Time is now for a new force authorization

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Make no mistake, more American sons and daughters will die in Iraq in the coming months, if not the coming years.

In October, we heard the White House planned to double the number of troops in Iraq, bringing the total to 3,000, despite the president’s own promise not to put U.S. troops “on the ground.” 

{mosads}This announcement came in the midst of airstrikes that are ongoing. And last week, another 250 paratroopers were called up from the 82nd Airborne for service in Iraq. 

Our nation’s use of military force against the Islamic State in Iraq and Syria is becoming a full-fledged military campaign in Iraq. 

We continue to arm and train the allegedly moderate Syrian opposition, and yet we still have no better sense from the White House what the broader mission entails beyond “degrading and defeating” ISIS, nor have we reflected seriously on our problematic history with proxy wars.

I appreciate the intricate process of writing legislation, especially one as complex and massive as the National Defense Authorization Act (NDAA), and I sympathize with the unenviable task of reaching a compromise in the conference report. However, buried within the NDAA passed last week, Congress has acceded to the president’s nebulous request of more than $5 billion to combat ISIS in both Iraq and Syria.

Without any rigorous and open debate on the House floor regarding how the $5 billion dollars is going to be spent, how the expenditures fit into the comprehensive, larger strategy in Iraq, or how much more money might be needed to combat ISIS in the coming months or years, it is now an imperative that Congress hears from the president.

Before Congress recesses this Thursday, Speaker John Boehner (R-Ohio) must invite the president to come to Congress and outline for all 435 members of the House of Representatives what the U.S. military strategy in Iraq and Syria is. And President Obama, a constitutional law professor, must embrace the necessity of coming to Congress to seek a new Authorization for the Use of Military Force.

This week, we are days away from another government shutdown, having passed a gargantuan NDAA conceived behind committee doors and written in undisclosed conference reports that funds substantial military action which the majority of Congress has not debated at length and in the open.

It is difficult to fathom the daunting array of foreign policy challenges Obama has had to weather since the start of his administration, challenges which are not the result of any misjudgment on his part.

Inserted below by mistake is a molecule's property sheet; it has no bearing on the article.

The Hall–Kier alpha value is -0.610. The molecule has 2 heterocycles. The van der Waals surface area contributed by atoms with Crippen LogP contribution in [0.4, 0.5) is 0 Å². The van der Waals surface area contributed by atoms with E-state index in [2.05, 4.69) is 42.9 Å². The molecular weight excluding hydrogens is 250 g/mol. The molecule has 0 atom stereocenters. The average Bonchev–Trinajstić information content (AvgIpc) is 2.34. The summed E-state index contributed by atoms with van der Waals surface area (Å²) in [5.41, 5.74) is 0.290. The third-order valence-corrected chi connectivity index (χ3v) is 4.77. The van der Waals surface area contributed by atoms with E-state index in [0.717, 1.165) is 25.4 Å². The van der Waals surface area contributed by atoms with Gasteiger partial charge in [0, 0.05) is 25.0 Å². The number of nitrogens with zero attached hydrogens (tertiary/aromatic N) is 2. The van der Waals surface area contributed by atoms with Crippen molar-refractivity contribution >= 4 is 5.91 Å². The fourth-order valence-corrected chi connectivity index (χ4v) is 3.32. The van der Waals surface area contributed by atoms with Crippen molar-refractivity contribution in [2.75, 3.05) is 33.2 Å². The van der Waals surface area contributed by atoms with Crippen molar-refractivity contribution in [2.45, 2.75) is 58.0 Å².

Few modern leaders have had to contend with such an assortment of diverse global challenges, and the president deserves immense credit, which he rarely receives, for confronting them judiciously.

I admire this president and appreciate what an unenviable situation he is faced with in Iraq.

The situation in Iraq may be difficult, but that excuse does not merit the president’s overreliance on War Powers and two outdated Authorizations for Use of Military Force.

Obama must come to Congress and explain his strategy for this new campaign in Iraq. Even the last president, who was far less sensible, sought congressional authority. 

It is in the president’s best interest to address not just those “relevant committees” apt to grant him the legal leeway the White House weakly asserts, but all 435 House members who have constitutional authority to send our nation’s sons and daughters to war.

The president must tread carefully going forward, and not just because our recent military history in Iraq is poor, but also because he now faces a Republican-controlled Congress.

Those recklessly clamoring for greater military involvement against ISIS would like nothing more than to blame what could easily become a wider conflict, likely doomed to fail, squarely on Obama.

I trust this president, and I have faith that he will make decisions in the best interest of the American people. 

Let me be clear: It is in the American people’s best interest for the president to ask the people’s representatives for a proper authorization for the use of military force.

Then, Boehner should the lead the debate on such an authorization — a debate at great length and with complete transparency, not behind closed committee doors and in conference reports.

We have wandered down this road in Iraq before, with a far less thoughtful president.

It is time we learn from our mistakes.

McDermott has represented Washington’s 7th Congressional District since 1989. He sits on the Budget, and Ways and Means committees. 

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